PAINTSVILLE, Ky. (WYMT) - The massive package of federal spending cuts known as the sequester is expected to take effect in just two days. If the sequester goes into effect, more than $1 trillion worth of spending will be removed from the federal budget over the next ten years, mainly from military and social programs. At this point, it seems unlikely lawmakers in Washington will strike a deal to avoid the sequester.
The executive director of the Big Sandy Community Action Program says he is worried what these cuts will mean for people who rely on their services.
The sequester clock is ticking, and come March 1, $85 billion in federal spending will be automatically cut. President Obama's plan to avoid the sequester involves increasing revenue by closing tax loopholes for the rich, but Republicans say that is unacceptable.
"In trying to resolve the problem, and that it to cut spending sensibly, the president refuses to take part in that conversation even, unless we agree in advance to raise taxes," said Representative Hal Rogers, a Republican.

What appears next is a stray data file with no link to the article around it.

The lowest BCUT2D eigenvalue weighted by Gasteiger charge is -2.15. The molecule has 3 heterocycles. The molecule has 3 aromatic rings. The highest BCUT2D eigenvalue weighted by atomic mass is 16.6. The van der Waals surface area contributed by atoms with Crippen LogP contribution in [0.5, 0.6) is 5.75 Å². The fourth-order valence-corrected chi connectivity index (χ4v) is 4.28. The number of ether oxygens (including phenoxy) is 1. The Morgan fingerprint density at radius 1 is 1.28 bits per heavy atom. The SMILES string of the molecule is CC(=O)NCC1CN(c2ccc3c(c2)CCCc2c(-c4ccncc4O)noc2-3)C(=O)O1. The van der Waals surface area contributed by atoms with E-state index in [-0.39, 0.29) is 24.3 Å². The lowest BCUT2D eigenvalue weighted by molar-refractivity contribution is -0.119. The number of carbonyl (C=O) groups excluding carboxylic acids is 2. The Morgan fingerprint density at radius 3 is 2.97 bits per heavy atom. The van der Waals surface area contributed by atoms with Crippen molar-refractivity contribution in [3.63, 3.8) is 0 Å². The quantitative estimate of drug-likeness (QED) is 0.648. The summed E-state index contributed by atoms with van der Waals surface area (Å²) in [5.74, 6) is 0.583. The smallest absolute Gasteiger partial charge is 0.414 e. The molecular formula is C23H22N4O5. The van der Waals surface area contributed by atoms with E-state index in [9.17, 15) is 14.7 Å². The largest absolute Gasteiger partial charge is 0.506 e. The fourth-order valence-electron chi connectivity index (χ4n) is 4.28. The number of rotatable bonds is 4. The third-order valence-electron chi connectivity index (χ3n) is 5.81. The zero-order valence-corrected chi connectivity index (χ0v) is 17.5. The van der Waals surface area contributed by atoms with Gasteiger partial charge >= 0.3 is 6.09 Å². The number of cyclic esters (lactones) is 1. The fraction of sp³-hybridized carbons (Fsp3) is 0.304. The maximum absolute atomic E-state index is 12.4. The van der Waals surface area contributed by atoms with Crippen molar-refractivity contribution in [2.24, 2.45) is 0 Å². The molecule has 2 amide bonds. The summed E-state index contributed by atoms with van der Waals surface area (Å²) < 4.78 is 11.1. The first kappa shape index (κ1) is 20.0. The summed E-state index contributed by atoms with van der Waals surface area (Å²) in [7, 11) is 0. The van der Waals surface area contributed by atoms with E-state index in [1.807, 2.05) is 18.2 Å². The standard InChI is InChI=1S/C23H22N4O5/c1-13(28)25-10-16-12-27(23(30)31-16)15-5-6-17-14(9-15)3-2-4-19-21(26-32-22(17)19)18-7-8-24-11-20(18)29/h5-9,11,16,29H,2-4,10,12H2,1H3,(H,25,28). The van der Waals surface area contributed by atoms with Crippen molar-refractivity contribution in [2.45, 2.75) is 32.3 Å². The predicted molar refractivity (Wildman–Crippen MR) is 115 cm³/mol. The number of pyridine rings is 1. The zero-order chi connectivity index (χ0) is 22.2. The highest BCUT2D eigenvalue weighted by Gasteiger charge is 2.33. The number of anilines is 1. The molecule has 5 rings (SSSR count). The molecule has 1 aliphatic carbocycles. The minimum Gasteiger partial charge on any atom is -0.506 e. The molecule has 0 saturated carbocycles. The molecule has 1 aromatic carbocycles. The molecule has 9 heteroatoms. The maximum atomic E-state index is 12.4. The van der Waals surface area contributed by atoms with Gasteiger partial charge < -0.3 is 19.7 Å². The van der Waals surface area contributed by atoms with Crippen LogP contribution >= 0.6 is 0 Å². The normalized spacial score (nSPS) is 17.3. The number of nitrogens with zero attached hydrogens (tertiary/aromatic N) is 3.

The deadline to reach a deal to avoid the sequester is this Friday, but with no deal in sight, people that administer social programs that rely on federal funding say they are bracing for the worst.
Big Sandy Area Community Action Program executive director Mike Howell says they are already feeling the effects of the sequester. He says BSACAP received ten percent less funding this year for its heating assistance program.
"That put us, our LIHEAP program ending really early this year," Howell said. "We ran out of money January 22, which is the earliest in my 17 years as director that we've run out of money for LIHEAP."
If the sequester goes into effect, Howell expects their Head Start program will lose about $500 thousand.
"Which would amount to probably around 70 to 80 children that would have to be cut from our program," he said.
Howell says there are moral choices in the sequester debate, and he says he hopes lawmakers will take them into consideration.
Big Sandy's Head Start program currently serves more than 1,100 children.
Howell says his program's overall budget will be cut by 14 percent by the end of the year. He says he is worried about the program's future.